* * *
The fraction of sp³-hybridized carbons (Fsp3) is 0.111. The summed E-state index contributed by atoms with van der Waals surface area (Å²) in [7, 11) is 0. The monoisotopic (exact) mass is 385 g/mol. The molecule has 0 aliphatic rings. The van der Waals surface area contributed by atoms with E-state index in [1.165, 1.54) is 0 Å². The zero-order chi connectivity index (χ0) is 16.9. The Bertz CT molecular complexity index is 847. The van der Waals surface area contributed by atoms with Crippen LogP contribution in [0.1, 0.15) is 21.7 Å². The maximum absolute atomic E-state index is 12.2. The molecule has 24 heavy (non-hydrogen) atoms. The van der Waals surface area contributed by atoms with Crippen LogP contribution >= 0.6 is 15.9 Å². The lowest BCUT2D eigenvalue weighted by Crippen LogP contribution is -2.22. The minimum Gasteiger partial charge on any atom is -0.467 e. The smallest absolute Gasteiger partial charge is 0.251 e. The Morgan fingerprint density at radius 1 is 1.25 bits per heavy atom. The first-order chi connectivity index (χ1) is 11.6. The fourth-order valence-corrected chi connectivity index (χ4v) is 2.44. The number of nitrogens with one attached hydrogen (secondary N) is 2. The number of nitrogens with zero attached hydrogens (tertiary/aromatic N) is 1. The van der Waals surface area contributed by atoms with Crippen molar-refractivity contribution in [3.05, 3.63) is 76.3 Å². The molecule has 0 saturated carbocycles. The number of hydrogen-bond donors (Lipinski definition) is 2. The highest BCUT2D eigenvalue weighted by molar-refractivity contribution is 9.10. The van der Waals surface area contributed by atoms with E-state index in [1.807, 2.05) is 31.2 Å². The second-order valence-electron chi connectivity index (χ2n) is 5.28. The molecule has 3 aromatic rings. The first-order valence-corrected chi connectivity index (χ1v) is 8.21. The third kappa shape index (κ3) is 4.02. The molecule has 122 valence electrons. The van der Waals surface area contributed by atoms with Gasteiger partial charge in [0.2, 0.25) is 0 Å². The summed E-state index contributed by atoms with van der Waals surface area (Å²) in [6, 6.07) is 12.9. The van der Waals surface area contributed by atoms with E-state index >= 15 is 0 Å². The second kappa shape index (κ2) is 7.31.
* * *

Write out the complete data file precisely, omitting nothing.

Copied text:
The fraction of sp³-hybridized carbons (Fsp3) is 0.111. The summed E-state index contributed by atoms with van der Waals surface area (Å²) in [7, 11) is 0. The monoisotopic (exact) mass is 385 g/mol. The molecule has 0 aliphatic rings. The van der Waals surface area contributed by atoms with E-state index in [1.165, 1.54) is 0 Å². The zero-order chi connectivity index (χ0) is 16.9. The Bertz CT molecular complexity index is 847. The van der Waals surface area contributed by atoms with Crippen LogP contribution in [0.1, 0.15) is 21.7 Å². The maximum absolute atomic E-state index is 12.2. The molecule has 24 heavy (non-hydrogen) atoms. The van der Waals surface area contributed by atoms with Crippen LogP contribution >= 0.6 is 15.9 Å². The lowest BCUT2D eigenvalue weighted by Crippen LogP contribution is -2.22. The minimum Gasteiger partial charge on any atom is -0.467 e. The smallest absolute Gasteiger partial charge is 0.251 e. The Morgan fingerprint density at radius 1 is 1.25 bits per heavy atom. The first-order chi connectivity index (χ1) is 11.6. The fourth-order valence-corrected chi connectivity index (χ4v) is 2.44. The number of nitrogens with one attached hydrogen (secondary N) is 2. The number of nitrogens with zero attached hydrogens (tertiary/aromatic N) is 1. The van der Waals surface area contributed by atoms with Crippen molar-refractivity contribution in [3.05, 3.63) is 76.3 Å². The molecule has 0 saturated carbocycles. The number of hydrogen-bond donors (Lipinski definition) is 2. The highest BCUT2D eigenvalue weighted by molar-refractivity contribution is 9.10. The van der Waals surface area contributed by atoms with E-state index in [1.807, 2.05) is 31.2 Å². The second-order valence-electron chi connectivity index (χ2n) is 5.28. The molecule has 3 aromatic rings. The first-order valence-corrected chi connectivity index (χ1v) is 8.21. The third kappa shape index (κ3) is 4.02. The molecule has 122 valence electrons. The van der Waals surface area contributed by atoms with Gasteiger partial charge in [0.2, 0.25) is 0 Å². The summed E-state index contributed by atoms with van der Waals surface area (Å²) in [6, 6.07) is 12.9. The van der Waals surface area contributed by atoms with E-state index >= 15 is 0 Å². The second kappa shape index (κ2) is 7.31.